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My Ubuntu 11.04 machine uses LUKS encryption for root, swap and home. A routine fsck -n revealed a set of errors I need to repair. fsck requires to unmount the partitions. Before luks I would simply boot from a USB stick and fix run fsck from there. What are the steps to do that for LUKS encrypted partitions?

25

The exact method depends on how you have setup luks, and if you have LVM on top of luks or if you just have a filesystem within the luks volume.

If you don't have LVM in addition to luks then you would probably do something like this.

cryptsetup luksOpen /dev/rawdevice somename
fsck /dev/mapper/somename

# or

cryptsetup luksOpen /dev/sda2 _dev_sda2
fsck /dev/mapper/_dev_sda2

If you used the LVM on LUKS option providied by the Debian/Ubuntu installer, then you'll need to start up LVM. So vgchange -aly after opening the encrypted volume, then run fsck against the /dev/mapper/lvname.

(If commands are missing, you may need to do apt-get install cryptsetup first. Similarly if you need vgchange do apt-get install lvm.)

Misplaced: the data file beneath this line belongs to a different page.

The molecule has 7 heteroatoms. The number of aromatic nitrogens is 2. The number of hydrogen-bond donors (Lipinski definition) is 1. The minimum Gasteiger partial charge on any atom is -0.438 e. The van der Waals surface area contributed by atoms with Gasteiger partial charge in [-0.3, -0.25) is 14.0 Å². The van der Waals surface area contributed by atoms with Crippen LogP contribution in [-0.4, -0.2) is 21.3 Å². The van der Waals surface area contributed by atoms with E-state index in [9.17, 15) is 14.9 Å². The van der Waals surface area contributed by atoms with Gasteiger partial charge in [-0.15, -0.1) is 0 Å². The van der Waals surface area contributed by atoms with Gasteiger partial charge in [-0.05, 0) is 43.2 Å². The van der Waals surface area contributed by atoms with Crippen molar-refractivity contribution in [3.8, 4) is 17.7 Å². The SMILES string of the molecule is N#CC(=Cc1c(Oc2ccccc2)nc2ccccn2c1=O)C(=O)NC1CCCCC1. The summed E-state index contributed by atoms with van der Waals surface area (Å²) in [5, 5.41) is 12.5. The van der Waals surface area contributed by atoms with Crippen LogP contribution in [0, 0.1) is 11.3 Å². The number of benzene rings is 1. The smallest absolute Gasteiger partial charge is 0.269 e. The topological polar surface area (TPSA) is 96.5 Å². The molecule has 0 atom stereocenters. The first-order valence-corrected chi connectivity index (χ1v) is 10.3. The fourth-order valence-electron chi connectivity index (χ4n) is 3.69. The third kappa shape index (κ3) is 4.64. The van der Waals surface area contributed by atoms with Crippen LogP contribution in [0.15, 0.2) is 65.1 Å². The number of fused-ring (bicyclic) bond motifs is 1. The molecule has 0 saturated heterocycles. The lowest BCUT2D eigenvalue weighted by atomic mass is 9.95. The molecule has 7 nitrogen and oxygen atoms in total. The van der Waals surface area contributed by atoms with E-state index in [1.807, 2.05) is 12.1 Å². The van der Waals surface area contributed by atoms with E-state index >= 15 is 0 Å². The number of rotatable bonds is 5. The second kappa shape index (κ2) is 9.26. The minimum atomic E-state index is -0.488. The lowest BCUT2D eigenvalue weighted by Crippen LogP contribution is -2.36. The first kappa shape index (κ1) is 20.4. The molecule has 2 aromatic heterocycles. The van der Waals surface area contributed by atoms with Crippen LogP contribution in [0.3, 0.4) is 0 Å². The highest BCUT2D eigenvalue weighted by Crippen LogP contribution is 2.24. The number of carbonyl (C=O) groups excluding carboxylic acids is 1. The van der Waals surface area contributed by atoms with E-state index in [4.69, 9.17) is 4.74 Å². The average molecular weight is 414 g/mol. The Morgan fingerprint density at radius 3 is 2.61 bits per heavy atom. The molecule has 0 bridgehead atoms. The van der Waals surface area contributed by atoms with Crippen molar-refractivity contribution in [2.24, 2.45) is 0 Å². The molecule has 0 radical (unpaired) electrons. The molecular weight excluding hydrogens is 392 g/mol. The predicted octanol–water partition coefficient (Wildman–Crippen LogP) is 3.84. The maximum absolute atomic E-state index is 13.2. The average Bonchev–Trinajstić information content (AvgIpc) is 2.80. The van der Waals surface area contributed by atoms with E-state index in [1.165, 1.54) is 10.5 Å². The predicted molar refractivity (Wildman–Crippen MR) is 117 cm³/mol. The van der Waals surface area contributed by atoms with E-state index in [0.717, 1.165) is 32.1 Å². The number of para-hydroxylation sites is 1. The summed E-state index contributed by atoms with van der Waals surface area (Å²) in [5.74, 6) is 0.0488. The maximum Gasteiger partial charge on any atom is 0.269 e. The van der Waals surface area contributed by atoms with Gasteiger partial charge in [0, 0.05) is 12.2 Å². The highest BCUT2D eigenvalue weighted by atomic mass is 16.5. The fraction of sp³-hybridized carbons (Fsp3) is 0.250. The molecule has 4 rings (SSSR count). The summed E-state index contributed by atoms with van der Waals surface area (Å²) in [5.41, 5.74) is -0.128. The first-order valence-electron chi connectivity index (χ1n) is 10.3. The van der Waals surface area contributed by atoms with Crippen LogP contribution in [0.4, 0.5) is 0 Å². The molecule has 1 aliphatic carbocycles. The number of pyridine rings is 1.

• For whatever reason cryptsetup luksOpen /dev/rawdevice somename wasn't working out to give me something to run fsck on, although it was showing up with vgscan just fine after vgchange -ay as 'active'... I had to create the raw devices manually with vgscan --mknodes and then fsck on the logical volume showing up in vgscan with fsck /dev/cryptVG/root - Hope this helps someone else out there – Dmitri DB Nov 2 '14 at 18:30
  • Hm, no matter if I use cryptsetup or cryptdisk_start, I get the same result when I try fsck: /dev/mapper/ext_crypt is in use. I checked mount and it is not mounted anywhere. – Nikodemus RIP May 14 '16 at 8:27
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You need to open the LUKS volume first.

cryptsetup luksOpen /dev/(whatever) someName

This'll ask you for the password, then create /dev/mapper/someName, which is the plaintext device that you can run fsck on. When you're done,

cryptsetup luksClose someName

will remove the /dev/mapper/someName plaintext device, .

1

The procedure should be the same.

Using a Debian (7.7.0 amd64 netinst, in my case) USB stick, one can go into rescue mode, which should identify the LUKS partition, prompt for a password, and map it. It also identifies and maps any LVM partitions contained therein. If you don't mount the root partition, from the shell prompt you can just e2fsck -f -c /dev/system_name/partition_name, etc.

This question is four years old, but I don't think that the procedure has changed.


I should point out, though, that doing a fsck -n on a mounted filesystem is almost sure to report errors that won't actually exist when you fsck it unmounted!

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